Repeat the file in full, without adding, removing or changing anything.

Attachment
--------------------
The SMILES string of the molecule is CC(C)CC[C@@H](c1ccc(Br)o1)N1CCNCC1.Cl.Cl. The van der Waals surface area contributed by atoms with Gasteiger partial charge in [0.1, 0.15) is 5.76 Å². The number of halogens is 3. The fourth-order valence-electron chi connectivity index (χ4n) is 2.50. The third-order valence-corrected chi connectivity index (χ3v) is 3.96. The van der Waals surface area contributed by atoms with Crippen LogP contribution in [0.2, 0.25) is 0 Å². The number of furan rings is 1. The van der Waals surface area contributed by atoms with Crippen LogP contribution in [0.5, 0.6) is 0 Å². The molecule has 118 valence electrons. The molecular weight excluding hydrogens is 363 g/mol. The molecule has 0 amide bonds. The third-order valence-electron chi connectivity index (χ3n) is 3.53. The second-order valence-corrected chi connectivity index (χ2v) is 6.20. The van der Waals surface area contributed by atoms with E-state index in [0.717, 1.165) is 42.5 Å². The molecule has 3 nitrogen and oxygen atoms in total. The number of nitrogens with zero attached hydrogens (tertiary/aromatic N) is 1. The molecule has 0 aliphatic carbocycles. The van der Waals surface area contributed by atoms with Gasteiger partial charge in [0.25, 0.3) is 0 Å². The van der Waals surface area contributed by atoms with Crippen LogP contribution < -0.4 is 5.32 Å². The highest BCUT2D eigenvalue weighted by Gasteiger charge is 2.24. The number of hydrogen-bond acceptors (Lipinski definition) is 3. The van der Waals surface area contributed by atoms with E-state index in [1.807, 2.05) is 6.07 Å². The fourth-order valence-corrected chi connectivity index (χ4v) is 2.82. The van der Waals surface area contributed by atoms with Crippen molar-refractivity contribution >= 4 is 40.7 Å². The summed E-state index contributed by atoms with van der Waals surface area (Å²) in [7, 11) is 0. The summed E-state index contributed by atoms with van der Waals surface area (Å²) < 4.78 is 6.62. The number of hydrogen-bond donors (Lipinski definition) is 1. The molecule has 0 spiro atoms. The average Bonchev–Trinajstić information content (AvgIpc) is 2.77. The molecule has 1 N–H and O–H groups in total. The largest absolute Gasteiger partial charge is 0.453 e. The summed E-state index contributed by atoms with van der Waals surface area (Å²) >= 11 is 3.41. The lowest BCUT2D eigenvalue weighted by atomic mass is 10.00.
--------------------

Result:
The SMILES string of the molecule is CC(C)CC[C@@H](c1ccc(Br)o1)N1CCNCC1.Cl.Cl. The van der Waals surface area contributed by atoms with Gasteiger partial charge in [0.1, 0.15) is 5.76 Å². The number of halogens is 3. The fourth-order valence-electron chi connectivity index (χ4n) is 2.50. The third-order valence-corrected chi connectivity index (χ3v) is 3.96. The van der Waals surface area contributed by atoms with Crippen LogP contribution in [0.2, 0.25) is 0 Å². The number of furan rings is 1. The van der Waals surface area contributed by atoms with Crippen LogP contribution in [0.5, 0.6) is 0 Å². The molecule has 118 valence electrons. The molecular weight excluding hydrogens is 363 g/mol. The molecule has 0 amide bonds. The third-order valence-electron chi connectivity index (χ3n) is 3.53. The second-order valence-corrected chi connectivity index (χ2v) is 6.20. The van der Waals surface area contributed by atoms with E-state index in [0.717, 1.165) is 42.5 Å². The molecule has 3 nitrogen and oxygen atoms in total. The number of nitrogens with zero attached hydrogens (tertiary/aromatic N) is 1. The molecule has 0 aliphatic carbocycles. The van der Waals surface area contributed by atoms with Gasteiger partial charge in [0.25, 0.3) is 0 Å². The van der Waals surface area contributed by atoms with Crippen LogP contribution < -0.4 is 5.32 Å². The highest BCUT2D eigenvalue weighted by Gasteiger charge is 2.24. The number of hydrogen-bond acceptors (Lipinski definition) is 3. The van der Waals surface area contributed by atoms with E-state index in [1.807, 2.05) is 6.07 Å². The fourth-order valence-corrected chi connectivity index (χ4v) is 2.82. The van der Waals surface area contributed by atoms with Crippen molar-refractivity contribution >= 4 is 40.7 Å². The summed E-state index contributed by atoms with van der Waals surface area (Å²) in [7, 11) is 0. The summed E-state index contributed by atoms with van der Waals surface area (Å²) < 4.78 is 6.62. The number of hydrogen-bond donors (Lipinski definition) is 1. The molecule has 0 spiro atoms. The average Bonchev–Trinajstić information content (AvgIpc) is 2.77. The molecule has 1 N–H and O–H groups in total. The largest absolute Gasteiger partial charge is 0.453 e. The summed E-state index contributed by atoms with van der Waals surface area (Å²) >= 11 is 3.41. The lowest BCUT2D eigenvalue weighted by atomic mass is 10.00.